60 Minutes with the American People



CBS Video. 60 Minutes 11.16.2008

copyright © 2008 Betsy L. Angert.  BeThink.org

On Sunday night, November 16, 2008, twelve days after an historic Presidential Election, Americans watched the couple who represents the culmination of their efforts.  Barack and Michelle Obama appeared on 60 Minutes.  Journalist Steve Kroft sat with the President-elect and his partner and pondered all that had occurred and would possibly be.  Television screens flickered.  People felt elated, exhausted, energized, or just excited.  Few knew what would come.  However, most agreed, after the 2008 Presidential Election, everything was different.  

Barack Obama was not yet in the Oval Office.  The Illinois Senator’s promises of transformative policies are still not in place.  The transition team had begun its work.  Yet, until the President-Elect takes office nothing official can be done to bring about the pledge of change.  Only hope reigned eternal.  Nonetheless, the world had turned on its axis.  All were altered by what had occurred the night before.  The evidence was perhaps more obvious in the United States.  

A friend, who lives in Chicago, Barack Obama’s hometown, said, as he drove to work on Wednesday morning, November 5, he could not help but notice sanitation workers wore smiles.  Other commuters were more at ease.  Persons in cars were happy to allow pedestrians the right of way.  People on the road did not pass each other in haste.  Genuinely polite postures were adopted on city streets.  

The mad scramble, the race to nowhere, the need to rush was replaced by a pleasant amble.  People on the streets were authentically more polite.  It seemed to my champion in the Midwest, just as it did to me in the South East, America had done the unexpected, the unprecedented, the unpredictable, and for the most part, people were quite pleased with them selves and with the nation as a whole.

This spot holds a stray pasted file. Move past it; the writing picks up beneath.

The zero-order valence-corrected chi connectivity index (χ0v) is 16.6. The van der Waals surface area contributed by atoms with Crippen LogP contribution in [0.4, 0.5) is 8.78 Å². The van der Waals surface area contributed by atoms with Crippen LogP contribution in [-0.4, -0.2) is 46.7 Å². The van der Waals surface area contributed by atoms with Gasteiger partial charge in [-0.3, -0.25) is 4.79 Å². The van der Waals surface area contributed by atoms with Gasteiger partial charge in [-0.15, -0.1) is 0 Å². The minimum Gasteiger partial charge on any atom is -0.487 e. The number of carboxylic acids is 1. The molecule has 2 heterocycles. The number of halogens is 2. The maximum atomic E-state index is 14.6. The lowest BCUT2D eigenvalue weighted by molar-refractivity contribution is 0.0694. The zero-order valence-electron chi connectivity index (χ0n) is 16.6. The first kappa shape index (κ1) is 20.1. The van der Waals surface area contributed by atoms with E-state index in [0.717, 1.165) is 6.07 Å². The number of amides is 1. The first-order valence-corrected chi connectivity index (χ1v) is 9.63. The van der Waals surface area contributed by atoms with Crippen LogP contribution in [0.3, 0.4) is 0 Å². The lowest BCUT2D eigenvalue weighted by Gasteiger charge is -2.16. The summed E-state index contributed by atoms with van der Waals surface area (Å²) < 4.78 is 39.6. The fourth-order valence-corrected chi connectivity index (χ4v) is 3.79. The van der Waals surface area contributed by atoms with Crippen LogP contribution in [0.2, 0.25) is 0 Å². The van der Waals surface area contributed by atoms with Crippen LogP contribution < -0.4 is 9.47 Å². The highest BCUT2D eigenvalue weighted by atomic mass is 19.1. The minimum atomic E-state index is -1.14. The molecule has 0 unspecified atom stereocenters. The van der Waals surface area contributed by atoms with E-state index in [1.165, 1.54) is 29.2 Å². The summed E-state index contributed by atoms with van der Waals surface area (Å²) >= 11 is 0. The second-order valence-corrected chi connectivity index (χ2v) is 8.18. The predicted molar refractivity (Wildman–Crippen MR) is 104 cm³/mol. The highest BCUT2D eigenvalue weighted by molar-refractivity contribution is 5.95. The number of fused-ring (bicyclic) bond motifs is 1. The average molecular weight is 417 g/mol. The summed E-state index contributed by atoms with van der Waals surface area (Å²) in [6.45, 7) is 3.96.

Some were shocked to discover a Black man could rise to power, and become President of the United States.  Others were in awe that the man, Barack Obama had not been scared off.  So many political opponents tried to intimidate him.  Any excuse was used to slam and damn the man some thought was not Presidential material.  Barack Obama was too thin, too fat, he did not associate with the “right” people; nor did he reside in a house that befitted his station.

Scandals were floated and filtered through the airwaves; the Illinois Senator was tied to the Chicago machine.  The constitutional lawyer was called a Socialist, and a Communist.  Those who misread reports in prominent periodicals avowed; the then Presidential hopeful palled around with American terrorists.  

As if all that was not enough, the candidate’s complexion was too dark in color.  Yet, for several, Barack Obama was not Black enough.  Threats, from the first, were heard on the campaign trail.  White supremacists, and those who merely believe themselves superior to African-Americans, attempted to put Senator Obama in what they thought to be, his place.  Racism was perhaps the most recognized reason for a possible retreat.  However, it was the one few wished to publicly broach.  Prejudice was perchance the only issue posed that could not be denied.

All the rumors were proved wrong.  Rants were rarely reasonable.  Rage rolled off Barack’s back.  Anger expressed against the person, Barack Obama was thought without cause.  The individual who asked to be President did not personally revile his rivals.  He did not antagonize his adversaries.  Forever calm, Presidential aspirant Obama held his own.  He captivated a country ready for change.

The person who emerged, Barack Obama, and the average people who endorsed him, helped build an American community so powerful, so full of pride, practical, and persuasive, they were able to elect a President.

That action was the change that transformed America.  A supposed “celebrity” did not move millions to go to the polls.  Eloquent speeches did not cause the country to suspend disbelief.  Citizens of this country did not wait in long lines to cast a ballot for a boy wonder.  Eighty-two year old men and women who had never voted in their lives did not register merely because they saw a man they could believe in.  Hope did not enter hallowed halls and bring people to their knees.

What occurred on November 4, 2008 was the American dream.  Apathy virtually ended.  The people took back their power.  Since Election Day 2008, average Americans anticipate that the man they appointed President would do as they desire.  Common folks began to believe they were as the Constitution of the United States declares, equal.  There was a genuine hope; the government was truly of, by, and for the people.